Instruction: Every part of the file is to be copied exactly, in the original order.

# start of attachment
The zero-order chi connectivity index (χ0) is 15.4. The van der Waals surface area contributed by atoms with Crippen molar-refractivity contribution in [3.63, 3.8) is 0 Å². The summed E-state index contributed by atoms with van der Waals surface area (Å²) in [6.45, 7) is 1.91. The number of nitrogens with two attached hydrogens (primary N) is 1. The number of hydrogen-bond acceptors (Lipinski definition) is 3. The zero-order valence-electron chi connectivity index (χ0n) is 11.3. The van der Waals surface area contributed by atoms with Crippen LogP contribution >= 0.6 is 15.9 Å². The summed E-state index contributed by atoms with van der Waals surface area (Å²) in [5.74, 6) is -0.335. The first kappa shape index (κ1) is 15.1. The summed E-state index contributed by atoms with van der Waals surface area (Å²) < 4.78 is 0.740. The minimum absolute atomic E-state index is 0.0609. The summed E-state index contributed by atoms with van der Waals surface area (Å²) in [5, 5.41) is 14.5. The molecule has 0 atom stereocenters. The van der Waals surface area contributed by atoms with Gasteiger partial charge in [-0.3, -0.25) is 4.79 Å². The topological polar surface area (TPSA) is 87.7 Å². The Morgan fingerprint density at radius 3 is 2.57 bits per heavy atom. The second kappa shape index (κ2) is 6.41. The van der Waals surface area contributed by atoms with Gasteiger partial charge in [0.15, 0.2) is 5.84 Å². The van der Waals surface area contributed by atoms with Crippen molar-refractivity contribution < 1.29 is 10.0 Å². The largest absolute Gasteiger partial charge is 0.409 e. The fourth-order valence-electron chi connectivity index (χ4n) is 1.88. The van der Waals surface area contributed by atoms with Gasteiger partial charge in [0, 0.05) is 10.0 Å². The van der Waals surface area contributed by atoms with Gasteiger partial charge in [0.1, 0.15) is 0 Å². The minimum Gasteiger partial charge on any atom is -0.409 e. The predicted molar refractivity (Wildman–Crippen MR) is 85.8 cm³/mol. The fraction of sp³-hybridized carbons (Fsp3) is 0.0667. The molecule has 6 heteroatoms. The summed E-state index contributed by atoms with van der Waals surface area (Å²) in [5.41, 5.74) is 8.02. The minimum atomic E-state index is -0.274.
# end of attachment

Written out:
The zero-order chi connectivity index (χ0) is 15.4. The van der Waals surface area contributed by atoms with Crippen molar-refractivity contribution in [3.63, 3.8) is 0 Å². The summed E-state index contributed by atoms with van der Waals surface area (Å²) in [6.45, 7) is 1.91. The number of nitrogens with two attached hydrogens (primary N) is 1. The number of hydrogen-bond acceptors (Lipinski definition) is 3. The zero-order valence-electron chi connectivity index (χ0n) is 11.3. The van der Waals surface area contributed by atoms with Crippen LogP contribution >= 0.6 is 15.9 Å². The summed E-state index contributed by atoms with van der Waals surface area (Å²) in [5.74, 6) is -0.335. The first kappa shape index (κ1) is 15.1. The summed E-state index contributed by atoms with van der Waals surface area (Å²) < 4.78 is 0.740. The minimum absolute atomic E-state index is 0.0609. The summed E-state index contributed by atoms with van der Waals surface area (Å²) in [5, 5.41) is 14.5. The molecule has 0 atom stereocenters. The van der Waals surface area contributed by atoms with Gasteiger partial charge in [-0.3, -0.25) is 4.79 Å². The topological polar surface area (TPSA) is 87.7 Å². The Morgan fingerprint density at radius 3 is 2.57 bits per heavy atom. The second kappa shape index (κ2) is 6.41. The van der Waals surface area contributed by atoms with Gasteiger partial charge in [0.15, 0.2) is 5.84 Å². The van der Waals surface area contributed by atoms with Crippen molar-refractivity contribution < 1.29 is 10.0 Å². The largest absolute Gasteiger partial charge is 0.409 e. The fourth-order valence-electron chi connectivity index (χ4n) is 1.88. The van der Waals surface area contributed by atoms with Gasteiger partial charge in [0, 0.05) is 10.0 Å². The van der Waals surface area contributed by atoms with Gasteiger partial charge in [0.1, 0.15) is 0 Å². The minimum Gasteiger partial charge on any atom is -0.409 e. The predicted molar refractivity (Wildman–Crippen MR) is 85.8 cm³/mol. The fraction of sp³-hybridized carbons (Fsp3) is 0.0667. The molecule has 6 heteroatoms. The summed E-state index contributed by atoms with van der Waals surface area (Å²) in [5.41, 5.74) is 8.02. The minimum atomic E-state index is -0.274.